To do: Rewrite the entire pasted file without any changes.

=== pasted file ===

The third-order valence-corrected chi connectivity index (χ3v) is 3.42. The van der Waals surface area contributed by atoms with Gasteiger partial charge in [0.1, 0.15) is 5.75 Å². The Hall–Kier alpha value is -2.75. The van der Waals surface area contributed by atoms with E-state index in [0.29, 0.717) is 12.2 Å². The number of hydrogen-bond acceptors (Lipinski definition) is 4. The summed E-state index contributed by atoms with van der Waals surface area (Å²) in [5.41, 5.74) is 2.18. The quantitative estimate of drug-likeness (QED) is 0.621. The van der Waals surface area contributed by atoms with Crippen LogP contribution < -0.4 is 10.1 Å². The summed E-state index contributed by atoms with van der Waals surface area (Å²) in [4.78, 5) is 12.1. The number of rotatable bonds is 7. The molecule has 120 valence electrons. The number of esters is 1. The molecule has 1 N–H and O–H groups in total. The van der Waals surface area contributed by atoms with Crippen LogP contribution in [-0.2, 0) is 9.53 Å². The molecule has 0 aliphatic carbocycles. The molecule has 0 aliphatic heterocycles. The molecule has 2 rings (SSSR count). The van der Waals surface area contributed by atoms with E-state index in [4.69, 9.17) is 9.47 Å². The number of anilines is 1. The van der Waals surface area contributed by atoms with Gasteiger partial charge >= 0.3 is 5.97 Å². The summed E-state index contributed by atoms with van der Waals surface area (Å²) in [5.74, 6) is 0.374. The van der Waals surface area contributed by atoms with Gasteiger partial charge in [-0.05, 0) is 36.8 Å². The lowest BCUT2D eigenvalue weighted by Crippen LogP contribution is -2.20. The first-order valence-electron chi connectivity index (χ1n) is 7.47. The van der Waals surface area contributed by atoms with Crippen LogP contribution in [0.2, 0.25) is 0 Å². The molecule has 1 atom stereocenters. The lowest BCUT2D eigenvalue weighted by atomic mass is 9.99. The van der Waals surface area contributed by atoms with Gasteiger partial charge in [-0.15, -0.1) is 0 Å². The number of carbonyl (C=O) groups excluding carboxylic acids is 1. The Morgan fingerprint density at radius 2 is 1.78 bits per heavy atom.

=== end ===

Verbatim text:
The third-order valence-corrected chi connectivity index (χ3v) is 3.42. The van der Waals surface area contributed by atoms with Gasteiger partial charge in [0.1, 0.15) is 5.75 Å². The Hall–Kier alpha value is -2.75. The van der Waals surface area contributed by atoms with E-state index in [0.29, 0.717) is 12.2 Å². The number of hydrogen-bond acceptors (Lipinski definition) is 4. The summed E-state index contributed by atoms with van der Waals surface area (Å²) in [5.41, 5.74) is 2.18. The quantitative estimate of drug-likeness (QED) is 0.621. The van der Waals surface area contributed by atoms with Crippen LogP contribution < -0.4 is 10.1 Å². The summed E-state index contributed by atoms with van der Waals surface area (Å²) in [4.78, 5) is 12.1. The number of rotatable bonds is 7. The molecule has 120 valence electrons. The number of esters is 1. The molecule has 1 N–H and O–H groups in total. The van der Waals surface area contributed by atoms with Crippen LogP contribution in [-0.2, 0) is 9.53 Å². The molecule has 0 aliphatic carbocycles. The molecule has 0 aliphatic heterocycles. The molecule has 2 rings (SSSR count). The van der Waals surface area contributed by atoms with E-state index in [4.69, 9.17) is 9.47 Å². The number of anilines is 1. The van der Waals surface area contributed by atoms with Gasteiger partial charge >= 0.3 is 5.97 Å². The summed E-state index contributed by atoms with van der Waals surface area (Å²) in [5.74, 6) is 0.374. The van der Waals surface area contributed by atoms with Gasteiger partial charge in [-0.05, 0) is 36.8 Å². The lowest BCUT2D eigenvalue weighted by Crippen LogP contribution is -2.20. The first-order valence-electron chi connectivity index (χ1n) is 7.47. The van der Waals surface area contributed by atoms with Crippen LogP contribution in [0.2, 0.25) is 0 Å². The molecule has 1 atom stereocenters. The lowest BCUT2D eigenvalue weighted by atomic mass is 9.99. The van der Waals surface area contributed by atoms with Gasteiger partial charge in [-0.15, -0.1) is 0 Å². The number of carbonyl (C=O) groups excluding carboxylic acids is 1. The Morgan fingerprint density at radius 2 is 1.78 bits per heavy atom.